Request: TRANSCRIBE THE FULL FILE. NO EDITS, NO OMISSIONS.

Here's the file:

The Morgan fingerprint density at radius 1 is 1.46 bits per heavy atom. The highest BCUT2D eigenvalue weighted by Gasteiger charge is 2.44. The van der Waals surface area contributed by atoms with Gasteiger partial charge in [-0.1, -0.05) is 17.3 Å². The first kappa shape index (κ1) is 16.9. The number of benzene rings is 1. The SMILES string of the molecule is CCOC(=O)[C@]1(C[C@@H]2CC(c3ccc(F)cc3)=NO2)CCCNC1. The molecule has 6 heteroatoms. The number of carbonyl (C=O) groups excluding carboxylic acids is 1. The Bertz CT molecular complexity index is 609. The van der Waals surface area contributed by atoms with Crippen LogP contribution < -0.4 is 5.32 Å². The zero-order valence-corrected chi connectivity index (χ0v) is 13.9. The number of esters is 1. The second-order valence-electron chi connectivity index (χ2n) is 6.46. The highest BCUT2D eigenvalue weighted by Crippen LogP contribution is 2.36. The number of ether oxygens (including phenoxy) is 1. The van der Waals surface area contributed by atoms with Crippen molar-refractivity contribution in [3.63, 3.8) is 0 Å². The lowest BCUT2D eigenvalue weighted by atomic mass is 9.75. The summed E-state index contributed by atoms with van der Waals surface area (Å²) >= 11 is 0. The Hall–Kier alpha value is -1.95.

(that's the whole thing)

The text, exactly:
The Morgan fingerprint density at radius 1 is 1.46 bits per heavy atom. The highest BCUT2D eigenvalue weighted by Gasteiger charge is 2.44. The van der Waals surface area contributed by atoms with Gasteiger partial charge in [-0.1, -0.05) is 17.3 Å². The first kappa shape index (κ1) is 16.9. The number of benzene rings is 1. The SMILES string of the molecule is CCOC(=O)[C@]1(C[C@@H]2CC(c3ccc(F)cc3)=NO2)CCCNC1. The molecule has 6 heteroatoms. The number of carbonyl (C=O) groups excluding carboxylic acids is 1. The Bertz CT molecular complexity index is 609. The van der Waals surface area contributed by atoms with Crippen LogP contribution < -0.4 is 5.32 Å². The zero-order valence-corrected chi connectivity index (χ0v) is 13.9. The number of esters is 1. The second-order valence-electron chi connectivity index (χ2n) is 6.46. The highest BCUT2D eigenvalue weighted by Crippen LogP contribution is 2.36. The number of ether oxygens (including phenoxy) is 1. The van der Waals surface area contributed by atoms with Crippen molar-refractivity contribution in [3.63, 3.8) is 0 Å². The lowest BCUT2D eigenvalue weighted by atomic mass is 9.75. The summed E-state index contributed by atoms with van der Waals surface area (Å²) >= 11 is 0. The Hall–Kier alpha value is -1.95.